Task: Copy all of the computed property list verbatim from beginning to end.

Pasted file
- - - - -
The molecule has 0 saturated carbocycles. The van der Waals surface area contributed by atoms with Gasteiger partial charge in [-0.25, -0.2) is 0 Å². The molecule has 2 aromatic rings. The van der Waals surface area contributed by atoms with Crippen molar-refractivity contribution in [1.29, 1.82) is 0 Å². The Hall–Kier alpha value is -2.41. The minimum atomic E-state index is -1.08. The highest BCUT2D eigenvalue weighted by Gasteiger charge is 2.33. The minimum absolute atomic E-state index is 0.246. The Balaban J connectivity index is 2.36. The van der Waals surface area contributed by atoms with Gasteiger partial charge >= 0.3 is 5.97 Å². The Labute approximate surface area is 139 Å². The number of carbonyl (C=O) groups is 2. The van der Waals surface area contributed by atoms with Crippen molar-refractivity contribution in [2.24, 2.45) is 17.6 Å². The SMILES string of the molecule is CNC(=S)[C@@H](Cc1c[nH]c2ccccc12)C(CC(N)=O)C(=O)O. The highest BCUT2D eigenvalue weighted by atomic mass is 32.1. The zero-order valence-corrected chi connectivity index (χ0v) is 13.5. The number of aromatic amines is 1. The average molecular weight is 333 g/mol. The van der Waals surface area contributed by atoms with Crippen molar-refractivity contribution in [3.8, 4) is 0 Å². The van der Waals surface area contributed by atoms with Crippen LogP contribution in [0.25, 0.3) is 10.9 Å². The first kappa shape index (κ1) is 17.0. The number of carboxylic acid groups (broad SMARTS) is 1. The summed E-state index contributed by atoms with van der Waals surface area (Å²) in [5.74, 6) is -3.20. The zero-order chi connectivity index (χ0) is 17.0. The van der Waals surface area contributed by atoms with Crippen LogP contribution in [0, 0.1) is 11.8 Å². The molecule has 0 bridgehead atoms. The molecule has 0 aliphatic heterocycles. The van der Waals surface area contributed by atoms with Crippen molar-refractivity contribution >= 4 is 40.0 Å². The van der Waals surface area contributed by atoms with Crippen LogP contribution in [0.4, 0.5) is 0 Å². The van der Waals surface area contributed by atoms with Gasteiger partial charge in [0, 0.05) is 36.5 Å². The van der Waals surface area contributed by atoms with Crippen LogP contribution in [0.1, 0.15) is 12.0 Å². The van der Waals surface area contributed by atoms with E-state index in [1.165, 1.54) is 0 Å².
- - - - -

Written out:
The molecule has 0 saturated carbocycles. The van der Waals surface area contributed by atoms with Gasteiger partial charge in [-0.25, -0.2) is 0 Å². The molecule has 2 aromatic rings. The van der Waals surface area contributed by atoms with Crippen molar-refractivity contribution in [1.29, 1.82) is 0 Å². The Hall–Kier alpha value is -2.41. The minimum atomic E-state index is -1.08. The highest BCUT2D eigenvalue weighted by Gasteiger charge is 2.33. The minimum absolute atomic E-state index is 0.246. The Balaban J connectivity index is 2.36. The van der Waals surface area contributed by atoms with Gasteiger partial charge >= 0.3 is 5.97 Å². The Labute approximate surface area is 139 Å². The number of carbonyl (C=O) groups is 2. The van der Waals surface area contributed by atoms with Crippen molar-refractivity contribution in [2.24, 2.45) is 17.6 Å². The SMILES string of the molecule is CNC(=S)[C@@H](Cc1c[nH]c2ccccc12)C(CC(N)=O)C(=O)O. The highest BCUT2D eigenvalue weighted by atomic mass is 32.1. The zero-order valence-corrected chi connectivity index (χ0v) is 13.5. The number of aromatic amines is 1. The average molecular weight is 333 g/mol. The van der Waals surface area contributed by atoms with Crippen molar-refractivity contribution in [3.8, 4) is 0 Å². The van der Waals surface area contributed by atoms with Crippen LogP contribution in [0.25, 0.3) is 10.9 Å². The first kappa shape index (κ1) is 17.0. The number of carboxylic acid groups (broad SMARTS) is 1. The summed E-state index contributed by atoms with van der Waals surface area (Å²) in [5.74, 6) is -3.20. The zero-order chi connectivity index (χ0) is 17.0. The van der Waals surface area contributed by atoms with Crippen LogP contribution in [0, 0.1) is 11.8 Å². The molecule has 0 bridgehead atoms. The molecule has 0 aliphatic heterocycles. The van der Waals surface area contributed by atoms with Crippen molar-refractivity contribution >= 4 is 40.0 Å². The van der Waals surface area contributed by atoms with Crippen LogP contribution in [0.4, 0.5) is 0 Å². The van der Waals surface area contributed by atoms with Gasteiger partial charge in [0, 0.05) is 36.5 Å². The van der Waals surface area contributed by atoms with Crippen LogP contribution in [0.1, 0.15) is 12.0 Å². The van der Waals surface area contributed by atoms with E-state index in [1.165, 1.54) is 0 Å².